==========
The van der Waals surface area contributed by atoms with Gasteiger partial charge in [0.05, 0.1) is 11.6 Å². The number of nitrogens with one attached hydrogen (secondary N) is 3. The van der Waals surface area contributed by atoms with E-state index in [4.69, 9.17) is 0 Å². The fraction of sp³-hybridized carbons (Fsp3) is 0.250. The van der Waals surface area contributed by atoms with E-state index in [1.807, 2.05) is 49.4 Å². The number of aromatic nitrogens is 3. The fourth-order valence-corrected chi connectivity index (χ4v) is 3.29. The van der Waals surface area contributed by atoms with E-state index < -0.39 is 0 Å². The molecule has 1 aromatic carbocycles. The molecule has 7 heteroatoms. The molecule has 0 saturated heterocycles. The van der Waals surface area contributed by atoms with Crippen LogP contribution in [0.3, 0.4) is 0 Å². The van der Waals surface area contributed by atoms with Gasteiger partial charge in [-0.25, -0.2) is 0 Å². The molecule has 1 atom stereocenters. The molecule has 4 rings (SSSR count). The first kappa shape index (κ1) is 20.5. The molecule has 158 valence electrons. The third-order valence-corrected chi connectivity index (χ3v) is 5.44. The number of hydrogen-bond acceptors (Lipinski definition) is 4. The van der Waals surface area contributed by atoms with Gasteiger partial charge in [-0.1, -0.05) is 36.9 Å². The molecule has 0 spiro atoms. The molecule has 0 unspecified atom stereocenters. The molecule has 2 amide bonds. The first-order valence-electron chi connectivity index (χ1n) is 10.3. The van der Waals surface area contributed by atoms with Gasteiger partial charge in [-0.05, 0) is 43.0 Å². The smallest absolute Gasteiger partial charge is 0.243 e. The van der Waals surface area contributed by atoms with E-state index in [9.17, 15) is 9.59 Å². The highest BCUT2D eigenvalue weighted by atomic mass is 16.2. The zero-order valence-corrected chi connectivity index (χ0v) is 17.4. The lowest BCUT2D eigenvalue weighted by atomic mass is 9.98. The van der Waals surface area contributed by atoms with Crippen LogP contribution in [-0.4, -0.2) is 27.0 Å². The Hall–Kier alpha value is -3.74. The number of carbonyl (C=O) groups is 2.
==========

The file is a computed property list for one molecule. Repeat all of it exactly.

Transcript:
The van der Waals surface area contributed by atoms with Gasteiger partial charge in [0.05, 0.1) is 11.6 Å². The number of nitrogens with one attached hydrogen (secondary N) is 3. The van der Waals surface area contributed by atoms with E-state index in [4.69, 9.17) is 0 Å². The fraction of sp³-hybridized carbons (Fsp3) is 0.250. The van der Waals surface area contributed by atoms with E-state index in [1.807, 2.05) is 49.4 Å². The number of aromatic nitrogens is 3. The fourth-order valence-corrected chi connectivity index (χ4v) is 3.29. The van der Waals surface area contributed by atoms with E-state index < -0.39 is 0 Å². The molecule has 1 aromatic carbocycles. The molecule has 7 heteroatoms. The molecule has 0 saturated heterocycles. The van der Waals surface area contributed by atoms with Crippen LogP contribution in [0.3, 0.4) is 0 Å². The van der Waals surface area contributed by atoms with Gasteiger partial charge in [-0.25, -0.2) is 0 Å². The molecule has 1 atom stereocenters. The molecule has 4 rings (SSSR count). The first kappa shape index (κ1) is 20.5. The molecule has 158 valence electrons. The third-order valence-corrected chi connectivity index (χ3v) is 5.44. The number of hydrogen-bond acceptors (Lipinski definition) is 4. The van der Waals surface area contributed by atoms with Gasteiger partial charge in [-0.1, -0.05) is 36.9 Å². The molecule has 0 spiro atoms. The molecule has 0 unspecified atom stereocenters. The molecule has 2 amide bonds. The first-order valence-electron chi connectivity index (χ1n) is 10.3. The van der Waals surface area contributed by atoms with Gasteiger partial charge in [-0.05, 0) is 43.0 Å². The smallest absolute Gasteiger partial charge is 0.243 e. The van der Waals surface area contributed by atoms with E-state index in [9.17, 15) is 9.59 Å². The highest BCUT2D eigenvalue weighted by atomic mass is 16.2. The zero-order valence-corrected chi connectivity index (χ0v) is 17.4. The lowest BCUT2D eigenvalue weighted by atomic mass is 9.98. The van der Waals surface area contributed by atoms with Crippen LogP contribution in [-0.4, -0.2) is 27.0 Å². The Hall–Kier alpha value is -3.74. The number of carbonyl (C=O) groups is 2.